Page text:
Overcoming the Fear of Innovation and Change
“Bad things do happen; how I respond to them defines my character and the quality of my life. I can choose to sit in perpetual sadness, immobilized by the gravity of my loss, or I can choose to rise from the pain and treasure the most precious gift I have – life itself.”
My parents were the most precious gifts life had given me. They were two different people with different characteristics who complemented and completed each other perfectly. I did a feel a tinge of regret that my dad worked very hard throughout the week in his company and came back home so tired that we did not even have the heart to talk to him. But he made up for it by taking us out on weekends, and sometimes on vacations, and giving us all the love and attention we would ever want. My mom, on the other hand, had the fear of anything that had its connection to modern technology. She had this unreasonable fear of new technology and the fear giving up what she was comfortable with in exchange for the unknown. She had a saying “better is the enemy of good” which I strongly disagreed with. We had a tough time bringing in a new oven, TV or any other gadgets in our home because she’d oppose it vehemently.
We had classic wooden blinds with cord controls in our home, which at times my dad argued was not safe. But mom protested against the change but made sure that no cords were left dangling to make it safe for us. She was one of the most loving and caring people I have come across in my life. She loved cooking for us, helping us with our homework, and taking care of our home in every way she could. The days I spent at home with my mom and dad in Gladstone were the best, and I miss them so much. Our town had a mascot called Happy Rock which quite symbolized our childhood that was filled with happiness and was steady and secure as a rock.
It was a great shock to me when my Mom called to inform that while they were watching TV, dad had a massive heart attack, and he was gone before they reached the hospital. I lived in Winnipeg, 94 miles from home and did not know how to cover that distance. I called my sister Colleen and informed her about the incident – who broke down sobbing. She told me she would be there as soon as possible, and I rushed to my car. All through the 94 miles, I relived every moment I spent with my dad and regretted once again how hard he’d worked. When I reached home, I saw that my neighbor Diane was at home, and she was taking care of mom, who was completely shaken. Knowing that I would never talk to my dad again, I sensed a wave of pain flooding over me. Now was the time when I could either sit perpetual sadness, immobilized by the gravity of my loss, or I can choose to rise from the pain and treasure the most precious gift I have left, my mom.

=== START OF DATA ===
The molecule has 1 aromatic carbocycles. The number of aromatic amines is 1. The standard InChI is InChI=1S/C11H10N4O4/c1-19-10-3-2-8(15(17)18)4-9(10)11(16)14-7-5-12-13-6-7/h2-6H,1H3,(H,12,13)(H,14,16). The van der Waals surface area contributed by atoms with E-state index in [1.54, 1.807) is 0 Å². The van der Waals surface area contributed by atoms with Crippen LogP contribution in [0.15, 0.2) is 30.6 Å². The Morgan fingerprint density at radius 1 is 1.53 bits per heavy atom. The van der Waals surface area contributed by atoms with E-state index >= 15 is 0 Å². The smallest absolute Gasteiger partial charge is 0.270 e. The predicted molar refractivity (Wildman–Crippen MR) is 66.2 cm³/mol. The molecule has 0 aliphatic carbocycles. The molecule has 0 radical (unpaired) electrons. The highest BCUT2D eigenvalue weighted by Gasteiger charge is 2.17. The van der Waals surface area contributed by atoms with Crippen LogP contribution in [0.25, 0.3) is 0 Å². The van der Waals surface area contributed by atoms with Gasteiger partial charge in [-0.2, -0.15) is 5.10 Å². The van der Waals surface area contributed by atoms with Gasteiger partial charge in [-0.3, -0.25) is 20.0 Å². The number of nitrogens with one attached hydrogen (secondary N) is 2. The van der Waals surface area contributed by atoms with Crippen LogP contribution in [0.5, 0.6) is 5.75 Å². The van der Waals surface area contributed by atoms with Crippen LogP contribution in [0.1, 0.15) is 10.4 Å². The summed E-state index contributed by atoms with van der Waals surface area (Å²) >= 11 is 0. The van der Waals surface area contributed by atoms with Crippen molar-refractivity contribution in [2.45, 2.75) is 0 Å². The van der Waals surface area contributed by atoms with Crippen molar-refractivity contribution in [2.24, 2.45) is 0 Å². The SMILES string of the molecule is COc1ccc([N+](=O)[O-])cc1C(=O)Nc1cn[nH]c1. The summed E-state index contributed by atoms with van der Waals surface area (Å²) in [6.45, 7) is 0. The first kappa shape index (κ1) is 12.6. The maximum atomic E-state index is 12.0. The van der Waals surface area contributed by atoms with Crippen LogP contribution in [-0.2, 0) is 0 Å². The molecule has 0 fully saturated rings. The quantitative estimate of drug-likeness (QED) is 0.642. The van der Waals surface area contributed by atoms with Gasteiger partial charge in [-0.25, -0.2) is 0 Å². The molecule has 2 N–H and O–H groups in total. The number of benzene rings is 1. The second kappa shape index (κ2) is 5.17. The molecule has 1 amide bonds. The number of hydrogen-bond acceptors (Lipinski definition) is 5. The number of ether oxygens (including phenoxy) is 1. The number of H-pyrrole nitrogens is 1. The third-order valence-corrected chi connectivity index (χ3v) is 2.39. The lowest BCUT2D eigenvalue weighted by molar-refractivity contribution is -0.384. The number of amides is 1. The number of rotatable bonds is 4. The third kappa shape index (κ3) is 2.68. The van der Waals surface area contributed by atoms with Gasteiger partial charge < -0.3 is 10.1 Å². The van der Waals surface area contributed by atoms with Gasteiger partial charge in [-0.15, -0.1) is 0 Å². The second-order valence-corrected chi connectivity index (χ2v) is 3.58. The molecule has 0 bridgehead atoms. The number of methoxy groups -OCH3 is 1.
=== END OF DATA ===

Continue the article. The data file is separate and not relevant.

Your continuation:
My dad had always been the pillar of support for my mom; now, she looked so vulnerable without him. I had to be her support and lead her to find an aim and goal to overcome her grief. My sister and rest of our family members arrived in time for the funeral.
I decided that mom should stay with me in Winnipeg for a few months until she recovered from her shock. My sister agreed with me. Though mom was reluctant initially, she agreed, with some persuasion. One of the biggest fears mom had of living with me was my fully automated home. What I lacked was maybe the robot in my home to complete the automation. From my LightWeaves Graber Motorized Roller Shades that were timed to rise and lower, to the kitchen and bathroom, innovative technology was everywhere around. On my Mom’s last visit she had almost freaked out at the shades rising on their own or me turning off the lights with a remote control. She wasn’t a great fan of the TV show, the Jetsons, either, of which I never missed an episode.
As we entered our home, I sensed that mom had no energy to complain about the automation anymore. In fact, she welcomed the fact that the smart home technology allowed me to make my home more efficient and easy to control. Since the shock had drained all her energy, she enjoyed controlling the light in her bedroom by raising or lowering the shades with the touch of a button from the comfort of her bed. Her body and soul needed complete rest, which was made easier at my home. She learned to turn conveniently on the coffeemaker from the comfort of her bed or crank up the heating before we got back home, and timed the shades to wake her up early in the morning, with the sun shining on her face.
I was amazed by the change that had taken place in her but never asked her about this because I was just happy she was coping with her loss and grief in a manner I could be proud of. After a few weeks, mom told me that she regretted that she had not embraced technology earlier because it could have saved my dad’s life. At the hospital, she had read a brochure on cardiac arrests that revealed that nearly 40,000 cardiac arrests occur each year in Canada. That’s one cardiac arrest every 12 minutes. Without rapid and appropriate treatment, most of these cardiac arrests will result in death. Thousands of lives could be saved through public access to automated external defibrillators that my mom was unaware of.
She slowly discovered a goal and aimed for her life. She joined as a volunteer with The Heart and Stroke Foundation and started on creating awareness on how to enable faster, better cardiac emergency response and treatment and faster, better stroke response and treatment. I am glad that my Mom chose such an amazing path to recover from her loss. She has come a long way from the woman who moved from window to window tugging at the cords to lower or raise the blinds.